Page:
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Chicanna Campeche

Chicanná, Campeche

The first of many fabulous ruined Maya cities we visited in south-central Campeche was Chicanná, directly across Highway 186 from our comfy hotel, the Chicanná Ecovillage. Despite its small size, this archaeological site was impressive, and a good introduction to the many others in this little-visited part of Mexico. It was only discovered in 1966.

After paying the reasonable entrance fee, we walked down a stone-lined, tree-shaded, dirt path and paused to read several signs explaining the history of the site and the general characteristics of the ancient Maya cities. There we were approached by a pint-sized tour guide. Despite being in the fifth grade and being named (or more precisely, nicknamed) for a Mexican dessert, “Flan” turned out to be both informative and entertaining.

The first building we came to, and the tallest on site, is two-story Edificio XX, oriented to the cardinal compass points. On the first floor are the remains of 11 rooms; here benches built into walls (probably for sleeping) were decorated with human faces within flower motifs. On the façade’s second level are the remains of a large zoomorphic (animal-inspired) mask. A cascade of representations of the “long-nosed god” along both sides of the building were supposedly placed there to guard the mouth of this sacred figure. Decorative roof combs (typical of Palenque, Yaxchilan, and some other Maya sites) at the top of the building were originally decorated with sculptures of gods as well as city rulers.

Archaeologists have discovered at this site objects of jadeite, alabaster, and obsidian. These ceremonial and utilitarian artifacts came from cities in present-day Central America, showing that Chicanná was part of a commercial network stretching from Belize and Guatemala to farther north along the Gulf of Mexico. Chicanná was first settled approximately 300BC, and most likely abandoned by AD1100. The city reached its height in size and importance in the Late Classic period (AD550 to 700). Chicanná is thought to have been an elite suburb of neighboring Becán, which rose to power after the fall of Calakmul to its rival, Tikal.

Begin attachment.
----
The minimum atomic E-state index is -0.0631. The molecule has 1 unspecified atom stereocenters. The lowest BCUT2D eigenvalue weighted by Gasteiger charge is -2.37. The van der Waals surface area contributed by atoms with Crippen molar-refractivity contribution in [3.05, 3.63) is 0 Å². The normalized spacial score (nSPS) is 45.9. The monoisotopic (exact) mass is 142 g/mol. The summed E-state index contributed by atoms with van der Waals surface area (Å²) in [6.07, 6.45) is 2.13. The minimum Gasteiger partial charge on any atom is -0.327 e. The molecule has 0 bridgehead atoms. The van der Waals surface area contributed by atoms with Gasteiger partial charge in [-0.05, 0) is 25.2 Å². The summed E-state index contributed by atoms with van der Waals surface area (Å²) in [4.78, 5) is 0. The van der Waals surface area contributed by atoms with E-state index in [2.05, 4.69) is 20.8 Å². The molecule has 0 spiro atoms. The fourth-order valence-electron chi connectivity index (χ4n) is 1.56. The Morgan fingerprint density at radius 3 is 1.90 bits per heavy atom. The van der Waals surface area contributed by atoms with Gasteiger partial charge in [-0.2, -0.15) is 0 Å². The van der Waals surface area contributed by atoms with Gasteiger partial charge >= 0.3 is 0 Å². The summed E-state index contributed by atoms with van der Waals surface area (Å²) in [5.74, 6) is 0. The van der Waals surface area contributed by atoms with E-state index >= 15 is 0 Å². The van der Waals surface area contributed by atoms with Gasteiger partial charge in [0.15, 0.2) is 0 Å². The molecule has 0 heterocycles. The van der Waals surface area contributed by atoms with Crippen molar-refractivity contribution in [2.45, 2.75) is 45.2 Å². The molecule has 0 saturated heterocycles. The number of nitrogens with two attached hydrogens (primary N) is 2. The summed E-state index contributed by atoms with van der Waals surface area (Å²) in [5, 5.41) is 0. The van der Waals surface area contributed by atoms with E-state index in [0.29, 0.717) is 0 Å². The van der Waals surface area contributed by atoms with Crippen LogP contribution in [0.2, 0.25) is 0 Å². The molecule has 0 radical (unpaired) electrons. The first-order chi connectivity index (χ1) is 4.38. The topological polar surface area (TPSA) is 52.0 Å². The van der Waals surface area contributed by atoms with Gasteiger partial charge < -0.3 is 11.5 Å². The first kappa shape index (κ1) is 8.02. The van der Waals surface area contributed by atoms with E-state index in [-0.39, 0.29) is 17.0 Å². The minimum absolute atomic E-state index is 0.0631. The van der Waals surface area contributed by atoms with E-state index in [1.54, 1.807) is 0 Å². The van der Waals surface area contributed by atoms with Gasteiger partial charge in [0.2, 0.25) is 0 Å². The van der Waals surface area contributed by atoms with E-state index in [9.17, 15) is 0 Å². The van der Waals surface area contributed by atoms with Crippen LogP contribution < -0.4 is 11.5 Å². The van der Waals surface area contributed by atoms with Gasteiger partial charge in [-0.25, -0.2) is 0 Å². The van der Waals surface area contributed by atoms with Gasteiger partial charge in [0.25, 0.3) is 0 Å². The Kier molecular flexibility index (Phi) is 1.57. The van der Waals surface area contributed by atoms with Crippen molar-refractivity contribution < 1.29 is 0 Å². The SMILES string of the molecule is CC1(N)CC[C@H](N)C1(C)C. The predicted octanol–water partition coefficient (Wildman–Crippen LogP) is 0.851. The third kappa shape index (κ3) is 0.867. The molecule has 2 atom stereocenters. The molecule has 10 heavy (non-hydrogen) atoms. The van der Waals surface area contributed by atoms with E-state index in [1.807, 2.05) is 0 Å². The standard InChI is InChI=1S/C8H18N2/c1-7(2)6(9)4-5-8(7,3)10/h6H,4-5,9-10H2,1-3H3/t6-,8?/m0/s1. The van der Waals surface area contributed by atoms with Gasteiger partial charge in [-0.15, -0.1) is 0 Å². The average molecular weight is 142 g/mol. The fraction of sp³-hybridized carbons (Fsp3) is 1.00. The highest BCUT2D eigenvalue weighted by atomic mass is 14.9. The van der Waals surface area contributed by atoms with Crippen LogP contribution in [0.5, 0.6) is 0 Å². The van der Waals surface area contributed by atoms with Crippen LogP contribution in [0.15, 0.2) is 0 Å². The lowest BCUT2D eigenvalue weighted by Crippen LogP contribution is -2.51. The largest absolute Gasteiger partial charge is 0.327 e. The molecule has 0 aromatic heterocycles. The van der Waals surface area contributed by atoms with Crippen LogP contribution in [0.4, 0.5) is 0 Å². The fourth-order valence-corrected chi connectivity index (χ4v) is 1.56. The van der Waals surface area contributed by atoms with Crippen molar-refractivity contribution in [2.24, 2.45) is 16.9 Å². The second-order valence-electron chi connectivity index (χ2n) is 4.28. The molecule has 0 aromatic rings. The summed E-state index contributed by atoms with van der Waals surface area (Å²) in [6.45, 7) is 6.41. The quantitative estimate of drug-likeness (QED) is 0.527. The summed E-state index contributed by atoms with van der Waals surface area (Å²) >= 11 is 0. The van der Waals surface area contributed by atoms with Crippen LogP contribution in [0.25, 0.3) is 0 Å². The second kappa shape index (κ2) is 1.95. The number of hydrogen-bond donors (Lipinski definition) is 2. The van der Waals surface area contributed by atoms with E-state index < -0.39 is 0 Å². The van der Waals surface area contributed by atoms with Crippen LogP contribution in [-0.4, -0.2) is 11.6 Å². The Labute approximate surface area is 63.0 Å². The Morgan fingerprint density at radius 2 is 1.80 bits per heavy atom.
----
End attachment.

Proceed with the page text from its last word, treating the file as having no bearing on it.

The most important building onsite is Edificio II. Its façade has remnants of a giant stucco mask of the creator god Itzamná which still retains faint vestiges of paint. One of the characteristic elements of the so-called Chenes style, this mask surrounds a doorway that represents the god’s open mouth, with large teeth above and below it. Stylized eyes, nose, ears (with ear bobs) and other details of the Earth Monster must have been seriously impressive when painted in red, black, blue, and other bright colors.

This and other masks at Chicanná may represent the Chenes style, but other architectural elements link it to the Río Bec group. This denomination describes both the location (more than a dozen sites in south-central Campeche) and the overall architectural style. The Rio Bec style is characterized by elongated rectangular buildings flanked by slender lateral towers and false stairways.

Before the tropical heat sent us scurrying back to the Chicanná Ecovillage for an afternoon siesta, our 10-year-old guide showed us the rest of the site, including the remains of a steam room, several more ceremonial and living quarters, and a chultún: part of a system for storing water in this area of unpredictable rainfall.

We said good-bye to our young guide and wished him a long and successful career. With his tip money, he planned to take his siblings to the circus. Way to share the wealth, Flan!

Chicanná Travel Info

The site is open seven days a week from 8AM to 5PM. The entrance fee is currently 42 pesos. It’s free on Sundays for nationals and Mexican residents. From Campeche City, take Hwy 180 south to Escárcega and then Federal Hwy 186 east toward Chetumal, Quintana Roo. The site is 8 kilómetros west of Xpujil, the nearest town of any size. For lodgings we recommend Hotel Chicanná Ecovillage (www.chicannaecovillageresort.com), directly across the highway from the archaeological site. There are more humble lodgings in the small town of Xpujil and a few in Becán.


Campeche City to Chicanná – 292 km (175 miles)
Escarcega to Chicanná – 151 km (94 miles)
Chetumal, Quintana Roo to Chicanná – 124 km (77 miles)


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